Thanks to Dean Martin, we all know that amore is "when the moon hits your eye like a big pizza pie." Today, I learned, in keeping with the astronomical theme, that curiosity is when NASA's newest Mars Rover hits the planet Mars. Well, not exactly. "Curiosity" is the name of the newest Mars Rover (above), but to an Idea-Hunter, curiosity is something much more significant. It is the fuel that drives everything about the Hunt.
While there are many opinions about why some people are "more curious" than others, our take is that curiosity is absolutely essential to successful idea-hunting. How to become "curious" is the hard part. Part of it, we think, has to do with identifying "your gig," which was the topic of yesterday's blog-post. Daniel Pink, however, has recently blogged about a new book entitled Curious? by Todd Kashdan, a clinical psychologist at George Mason University, in which Kashdan cites three ways to "refresh our personal and professional outlook":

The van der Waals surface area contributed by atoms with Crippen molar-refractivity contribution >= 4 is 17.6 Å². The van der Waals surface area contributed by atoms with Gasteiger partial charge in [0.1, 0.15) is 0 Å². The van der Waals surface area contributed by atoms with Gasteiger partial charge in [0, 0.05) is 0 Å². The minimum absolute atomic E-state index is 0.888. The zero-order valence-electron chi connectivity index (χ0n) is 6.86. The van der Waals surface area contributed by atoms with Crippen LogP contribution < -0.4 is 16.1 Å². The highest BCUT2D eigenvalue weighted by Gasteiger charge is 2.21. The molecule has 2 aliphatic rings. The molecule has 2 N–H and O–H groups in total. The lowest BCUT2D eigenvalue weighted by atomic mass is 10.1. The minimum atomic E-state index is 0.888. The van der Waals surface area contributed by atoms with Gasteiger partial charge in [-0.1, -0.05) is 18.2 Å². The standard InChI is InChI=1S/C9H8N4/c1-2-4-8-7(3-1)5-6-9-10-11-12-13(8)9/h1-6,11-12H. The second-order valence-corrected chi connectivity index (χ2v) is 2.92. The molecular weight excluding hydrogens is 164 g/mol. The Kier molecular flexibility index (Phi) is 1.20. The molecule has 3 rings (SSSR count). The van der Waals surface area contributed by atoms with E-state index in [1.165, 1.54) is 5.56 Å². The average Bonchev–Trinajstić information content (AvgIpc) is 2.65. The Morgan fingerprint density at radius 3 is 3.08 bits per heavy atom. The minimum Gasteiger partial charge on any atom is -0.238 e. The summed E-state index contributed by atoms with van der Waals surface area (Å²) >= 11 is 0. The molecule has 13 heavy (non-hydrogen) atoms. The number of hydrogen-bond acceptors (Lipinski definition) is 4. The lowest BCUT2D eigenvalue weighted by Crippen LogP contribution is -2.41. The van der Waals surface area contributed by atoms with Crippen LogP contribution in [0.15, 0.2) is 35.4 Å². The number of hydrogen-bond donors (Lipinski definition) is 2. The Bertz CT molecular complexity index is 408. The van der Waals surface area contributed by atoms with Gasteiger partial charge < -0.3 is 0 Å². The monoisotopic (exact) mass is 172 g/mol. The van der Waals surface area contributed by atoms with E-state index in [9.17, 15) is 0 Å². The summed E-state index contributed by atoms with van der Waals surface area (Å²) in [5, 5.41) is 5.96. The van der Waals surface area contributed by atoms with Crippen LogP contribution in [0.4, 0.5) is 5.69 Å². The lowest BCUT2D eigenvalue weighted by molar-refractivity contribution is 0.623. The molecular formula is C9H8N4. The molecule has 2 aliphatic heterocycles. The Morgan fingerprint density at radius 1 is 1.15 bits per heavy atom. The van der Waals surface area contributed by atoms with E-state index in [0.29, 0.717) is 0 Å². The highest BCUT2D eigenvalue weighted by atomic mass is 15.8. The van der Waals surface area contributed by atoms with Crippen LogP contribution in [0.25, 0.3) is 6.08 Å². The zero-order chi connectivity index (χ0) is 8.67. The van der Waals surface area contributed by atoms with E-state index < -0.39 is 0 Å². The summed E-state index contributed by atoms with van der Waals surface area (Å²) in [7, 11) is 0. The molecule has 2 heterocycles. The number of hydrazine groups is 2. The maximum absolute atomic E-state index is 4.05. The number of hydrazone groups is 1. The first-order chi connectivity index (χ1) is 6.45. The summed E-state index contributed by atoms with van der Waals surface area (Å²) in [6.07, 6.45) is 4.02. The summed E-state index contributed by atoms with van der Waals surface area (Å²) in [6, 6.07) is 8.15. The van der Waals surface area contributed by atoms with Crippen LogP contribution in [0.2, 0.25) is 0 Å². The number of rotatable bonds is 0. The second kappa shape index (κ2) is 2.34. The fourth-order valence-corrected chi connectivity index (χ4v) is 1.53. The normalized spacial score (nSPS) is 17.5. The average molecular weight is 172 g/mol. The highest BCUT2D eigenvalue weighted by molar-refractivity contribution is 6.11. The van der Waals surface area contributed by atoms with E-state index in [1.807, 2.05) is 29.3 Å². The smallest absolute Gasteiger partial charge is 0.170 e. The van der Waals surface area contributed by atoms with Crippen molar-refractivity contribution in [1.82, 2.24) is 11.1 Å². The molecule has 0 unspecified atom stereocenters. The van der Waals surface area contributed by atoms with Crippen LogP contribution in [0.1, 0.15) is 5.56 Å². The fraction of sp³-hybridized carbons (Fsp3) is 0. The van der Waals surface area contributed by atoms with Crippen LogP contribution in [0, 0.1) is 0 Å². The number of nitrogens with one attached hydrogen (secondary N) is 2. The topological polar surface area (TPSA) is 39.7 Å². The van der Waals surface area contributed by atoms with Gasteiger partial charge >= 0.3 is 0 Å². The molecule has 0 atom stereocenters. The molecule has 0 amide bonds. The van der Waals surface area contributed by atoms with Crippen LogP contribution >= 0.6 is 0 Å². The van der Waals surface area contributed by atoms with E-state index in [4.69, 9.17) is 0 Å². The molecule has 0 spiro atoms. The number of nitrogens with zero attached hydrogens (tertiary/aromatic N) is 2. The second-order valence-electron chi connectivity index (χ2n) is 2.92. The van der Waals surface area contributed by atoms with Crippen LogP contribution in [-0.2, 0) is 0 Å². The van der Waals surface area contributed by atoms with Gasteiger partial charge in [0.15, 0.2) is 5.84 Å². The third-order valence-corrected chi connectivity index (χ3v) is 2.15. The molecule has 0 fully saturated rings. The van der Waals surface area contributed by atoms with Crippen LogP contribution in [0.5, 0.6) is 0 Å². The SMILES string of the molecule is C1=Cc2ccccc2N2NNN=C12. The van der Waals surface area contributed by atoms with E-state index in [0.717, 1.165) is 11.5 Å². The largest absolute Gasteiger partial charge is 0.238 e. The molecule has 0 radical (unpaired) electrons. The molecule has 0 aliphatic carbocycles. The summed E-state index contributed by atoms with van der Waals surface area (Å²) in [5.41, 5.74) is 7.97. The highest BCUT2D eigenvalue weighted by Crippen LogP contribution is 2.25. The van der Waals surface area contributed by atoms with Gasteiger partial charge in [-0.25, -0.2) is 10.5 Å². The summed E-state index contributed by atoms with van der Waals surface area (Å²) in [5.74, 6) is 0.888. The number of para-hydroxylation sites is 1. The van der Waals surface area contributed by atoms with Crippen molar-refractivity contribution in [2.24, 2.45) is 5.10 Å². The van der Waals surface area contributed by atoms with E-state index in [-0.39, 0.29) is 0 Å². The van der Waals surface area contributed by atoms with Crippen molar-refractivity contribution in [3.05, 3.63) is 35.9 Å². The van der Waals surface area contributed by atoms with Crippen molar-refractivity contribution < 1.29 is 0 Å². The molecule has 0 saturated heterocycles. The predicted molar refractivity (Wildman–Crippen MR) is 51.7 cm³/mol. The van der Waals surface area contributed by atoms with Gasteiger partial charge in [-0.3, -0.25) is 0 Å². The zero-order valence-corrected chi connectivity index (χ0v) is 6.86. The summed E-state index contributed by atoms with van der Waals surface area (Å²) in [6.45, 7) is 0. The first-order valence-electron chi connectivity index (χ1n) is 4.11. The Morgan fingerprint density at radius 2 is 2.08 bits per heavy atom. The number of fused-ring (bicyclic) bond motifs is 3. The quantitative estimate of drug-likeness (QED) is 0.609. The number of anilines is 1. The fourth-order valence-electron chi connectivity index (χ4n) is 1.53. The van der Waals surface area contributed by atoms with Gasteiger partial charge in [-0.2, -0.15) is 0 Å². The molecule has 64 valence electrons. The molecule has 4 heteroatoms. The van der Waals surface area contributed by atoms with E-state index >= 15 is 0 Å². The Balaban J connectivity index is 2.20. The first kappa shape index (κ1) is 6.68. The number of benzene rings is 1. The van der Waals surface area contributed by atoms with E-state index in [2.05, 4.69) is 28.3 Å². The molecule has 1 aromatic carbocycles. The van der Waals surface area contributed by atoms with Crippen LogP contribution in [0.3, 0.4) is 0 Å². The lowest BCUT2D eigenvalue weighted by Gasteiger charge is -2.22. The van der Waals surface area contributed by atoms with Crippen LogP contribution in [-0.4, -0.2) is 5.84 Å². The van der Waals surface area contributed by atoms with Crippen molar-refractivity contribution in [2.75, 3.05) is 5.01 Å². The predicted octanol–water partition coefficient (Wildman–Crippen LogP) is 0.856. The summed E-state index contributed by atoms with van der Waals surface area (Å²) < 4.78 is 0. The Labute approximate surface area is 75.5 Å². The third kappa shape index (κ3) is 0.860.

- Thrive on uncertainty
- Find the unfamiliar in the familiar; and
- Be a safe haven for the risks and joys of others.
I have not yet read this book, but I was struck by how at least the first point resonated with my experience yesterday of having lunch with Alex Osterwalder, the author of the exceptionally popular Business Model Generation; a book that I like very much . As I have revealed before in this blog, I am normally an office-diner, but by breaking my bad habit, and having the opportunity to spend time with a really creative thinker from way outside of my normal life, I was completely re-energized -- it worked, and my curiosity was piqued about a variety of things that Alex told me about; which also supports two of The Idea Hunter's principles:
- to be interested in what others are doing; and
- to diversity your sources of ideas.
Not a bad set of "lessons" for the price of a lunch!